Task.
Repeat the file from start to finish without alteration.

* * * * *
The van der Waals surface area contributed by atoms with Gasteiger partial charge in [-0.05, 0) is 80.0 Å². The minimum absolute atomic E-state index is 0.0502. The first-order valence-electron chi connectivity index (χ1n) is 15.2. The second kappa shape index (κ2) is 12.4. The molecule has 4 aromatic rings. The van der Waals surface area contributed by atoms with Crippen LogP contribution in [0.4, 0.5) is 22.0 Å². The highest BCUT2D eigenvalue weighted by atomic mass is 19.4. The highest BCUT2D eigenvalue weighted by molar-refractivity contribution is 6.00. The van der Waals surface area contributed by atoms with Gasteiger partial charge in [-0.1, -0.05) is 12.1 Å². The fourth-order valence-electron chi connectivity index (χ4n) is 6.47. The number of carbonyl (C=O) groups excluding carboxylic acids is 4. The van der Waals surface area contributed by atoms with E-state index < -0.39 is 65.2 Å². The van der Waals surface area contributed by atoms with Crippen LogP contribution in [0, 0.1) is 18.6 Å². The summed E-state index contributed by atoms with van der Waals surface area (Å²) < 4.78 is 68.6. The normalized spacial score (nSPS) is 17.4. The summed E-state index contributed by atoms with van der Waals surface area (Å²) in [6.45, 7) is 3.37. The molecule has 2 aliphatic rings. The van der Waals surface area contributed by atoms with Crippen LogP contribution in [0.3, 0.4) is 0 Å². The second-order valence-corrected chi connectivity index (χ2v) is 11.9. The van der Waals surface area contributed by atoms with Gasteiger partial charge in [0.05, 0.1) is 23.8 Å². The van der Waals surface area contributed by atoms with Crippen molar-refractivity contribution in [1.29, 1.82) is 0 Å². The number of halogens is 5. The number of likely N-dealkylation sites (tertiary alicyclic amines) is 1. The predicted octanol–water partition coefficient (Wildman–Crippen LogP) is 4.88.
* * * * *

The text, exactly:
The van der Waals surface area contributed by atoms with Gasteiger partial charge in [-0.05, 0) is 80.0 Å². The minimum absolute atomic E-state index is 0.0502. The first-order valence-electron chi connectivity index (χ1n) is 15.2. The second kappa shape index (κ2) is 12.4. The molecule has 4 aromatic rings. The van der Waals surface area contributed by atoms with Crippen LogP contribution in [0.4, 0.5) is 22.0 Å². The highest BCUT2D eigenvalue weighted by atomic mass is 19.4. The highest BCUT2D eigenvalue weighted by molar-refractivity contribution is 6.00. The van der Waals surface area contributed by atoms with Gasteiger partial charge in [-0.1, -0.05) is 12.1 Å². The fourth-order valence-electron chi connectivity index (χ4n) is 6.47. The number of carbonyl (C=O) groups excluding carboxylic acids is 4. The van der Waals surface area contributed by atoms with E-state index < -0.39 is 65.2 Å². The van der Waals surface area contributed by atoms with Crippen LogP contribution in [0, 0.1) is 18.6 Å². The summed E-state index contributed by atoms with van der Waals surface area (Å²) < 4.78 is 68.6. The normalized spacial score (nSPS) is 17.4. The summed E-state index contributed by atoms with van der Waals surface area (Å²) in [6.45, 7) is 3.37. The molecule has 2 aliphatic rings. The van der Waals surface area contributed by atoms with Crippen LogP contribution in [0.3, 0.4) is 0 Å². The second-order valence-corrected chi connectivity index (χ2v) is 11.9. The van der Waals surface area contributed by atoms with Gasteiger partial charge in [0.05, 0.1) is 23.8 Å². The van der Waals surface area contributed by atoms with Crippen molar-refractivity contribution in [1.29, 1.82) is 0 Å². The number of halogens is 5. The number of likely N-dealkylation sites (tertiary alicyclic amines) is 1. The predicted octanol–water partition coefficient (Wildman–Crippen LogP) is 4.88.